Midday Innovative Energy Futures
Chair: Cllr Michael O’Dowd, Louth County Council (confirmed)

  1. Jean McSorley, Senior Nuclear Campaigner, Greenpeace UK (confirmed)
  2. Antony Froggatt, Energy Analyst (confirmed)


14.00 Sector Workshops

  1. Local Authorities, Committee Room 5
  2. Chernobyl Charities, Committee Room 3
  3. Environmental Groups, Committee Room 2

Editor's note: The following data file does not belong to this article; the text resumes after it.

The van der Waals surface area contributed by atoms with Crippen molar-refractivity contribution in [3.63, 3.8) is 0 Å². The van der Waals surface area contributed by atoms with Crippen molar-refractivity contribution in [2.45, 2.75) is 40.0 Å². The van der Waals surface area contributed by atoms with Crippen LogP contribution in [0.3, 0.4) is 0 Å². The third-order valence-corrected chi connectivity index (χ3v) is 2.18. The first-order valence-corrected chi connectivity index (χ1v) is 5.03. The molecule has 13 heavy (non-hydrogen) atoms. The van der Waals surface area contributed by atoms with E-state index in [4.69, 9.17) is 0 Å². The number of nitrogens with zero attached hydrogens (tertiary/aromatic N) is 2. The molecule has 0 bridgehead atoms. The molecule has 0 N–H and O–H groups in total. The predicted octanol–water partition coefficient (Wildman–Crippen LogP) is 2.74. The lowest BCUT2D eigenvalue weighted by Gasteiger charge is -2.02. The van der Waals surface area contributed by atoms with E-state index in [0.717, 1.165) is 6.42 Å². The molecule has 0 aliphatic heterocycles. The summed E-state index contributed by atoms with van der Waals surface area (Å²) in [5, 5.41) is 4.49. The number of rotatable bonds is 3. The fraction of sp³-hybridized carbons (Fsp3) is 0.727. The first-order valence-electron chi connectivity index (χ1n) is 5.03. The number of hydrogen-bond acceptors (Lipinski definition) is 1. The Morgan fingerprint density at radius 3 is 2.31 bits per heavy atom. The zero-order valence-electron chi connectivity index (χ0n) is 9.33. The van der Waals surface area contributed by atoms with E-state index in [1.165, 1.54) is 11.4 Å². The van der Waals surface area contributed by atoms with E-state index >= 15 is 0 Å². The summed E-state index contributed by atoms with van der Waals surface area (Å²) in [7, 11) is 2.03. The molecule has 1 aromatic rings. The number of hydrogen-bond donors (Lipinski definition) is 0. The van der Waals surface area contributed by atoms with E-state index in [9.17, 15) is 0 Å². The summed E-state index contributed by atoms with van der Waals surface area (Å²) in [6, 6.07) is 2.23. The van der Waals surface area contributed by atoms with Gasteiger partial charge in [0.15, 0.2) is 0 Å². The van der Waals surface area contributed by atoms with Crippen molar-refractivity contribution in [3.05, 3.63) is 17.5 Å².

17.00 Conference Close

Local Authorities Sector Workshop
Committee Room 5, 14.00-17.00
Session themes:

  • Nuclear Safety & Security
  • Development Control & Accountability through the Planning Process
  • Policy on UK Radioactive Waste Management
  • Climate Change Impacts on the Irish Sea Coast
  • Developing the UK & Irish Nuclear Free Local Authorities Network